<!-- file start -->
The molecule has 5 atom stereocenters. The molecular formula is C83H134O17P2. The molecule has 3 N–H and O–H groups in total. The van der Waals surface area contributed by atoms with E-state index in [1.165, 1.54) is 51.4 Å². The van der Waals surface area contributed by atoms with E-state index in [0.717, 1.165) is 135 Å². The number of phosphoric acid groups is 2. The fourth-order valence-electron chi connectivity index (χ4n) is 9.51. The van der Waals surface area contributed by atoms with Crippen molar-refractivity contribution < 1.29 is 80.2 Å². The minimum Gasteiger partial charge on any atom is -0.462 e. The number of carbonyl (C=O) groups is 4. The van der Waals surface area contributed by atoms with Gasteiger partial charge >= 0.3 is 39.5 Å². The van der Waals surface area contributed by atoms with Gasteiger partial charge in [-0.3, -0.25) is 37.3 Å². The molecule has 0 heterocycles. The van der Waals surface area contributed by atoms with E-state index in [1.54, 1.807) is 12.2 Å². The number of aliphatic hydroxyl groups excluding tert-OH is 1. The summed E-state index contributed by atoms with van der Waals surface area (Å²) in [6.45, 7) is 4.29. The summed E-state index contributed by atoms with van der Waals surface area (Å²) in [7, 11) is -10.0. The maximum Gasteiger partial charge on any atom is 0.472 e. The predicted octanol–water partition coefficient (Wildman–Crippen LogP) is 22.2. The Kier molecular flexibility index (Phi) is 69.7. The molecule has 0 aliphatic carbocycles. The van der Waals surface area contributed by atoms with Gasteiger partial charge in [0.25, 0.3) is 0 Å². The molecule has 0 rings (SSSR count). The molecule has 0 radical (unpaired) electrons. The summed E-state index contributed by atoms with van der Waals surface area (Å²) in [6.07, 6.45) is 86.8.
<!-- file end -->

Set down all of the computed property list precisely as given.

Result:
The molecule has 5 atom stereocenters. The molecular formula is C83H134O17P2. The molecule has 3 N–H and O–H groups in total. The van der Waals surface area contributed by atoms with E-state index in [1.165, 1.54) is 51.4 Å². The van der Waals surface area contributed by atoms with E-state index in [0.717, 1.165) is 135 Å². The number of phosphoric acid groups is 2. The fourth-order valence-electron chi connectivity index (χ4n) is 9.51. The van der Waals surface area contributed by atoms with Crippen molar-refractivity contribution < 1.29 is 80.2 Å². The minimum Gasteiger partial charge on any atom is -0.462 e. The number of carbonyl (C=O) groups is 4. The van der Waals surface area contributed by atoms with Gasteiger partial charge >= 0.3 is 39.5 Å². The van der Waals surface area contributed by atoms with Gasteiger partial charge in [-0.3, -0.25) is 37.3 Å². The molecule has 0 heterocycles. The van der Waals surface area contributed by atoms with E-state index in [1.54, 1.807) is 12.2 Å². The number of aliphatic hydroxyl groups excluding tert-OH is 1. The summed E-state index contributed by atoms with van der Waals surface area (Å²) in [6.45, 7) is 4.29. The summed E-state index contributed by atoms with van der Waals surface area (Å²) in [7, 11) is -10.0. The maximum Gasteiger partial charge on any atom is 0.472 e. The predicted octanol–water partition coefficient (Wildman–Crippen LogP) is 22.2. The Kier molecular flexibility index (Phi) is 69.7. The molecule has 0 aliphatic carbocycles. The van der Waals surface area contributed by atoms with Gasteiger partial charge in [0.25, 0.3) is 0 Å². The molecule has 0 rings (SSSR count). The molecule has 0 radical (unpaired) electrons. The summed E-state index contributed by atoms with van der Waals surface area (Å²) in [6.07, 6.45) is 86.8.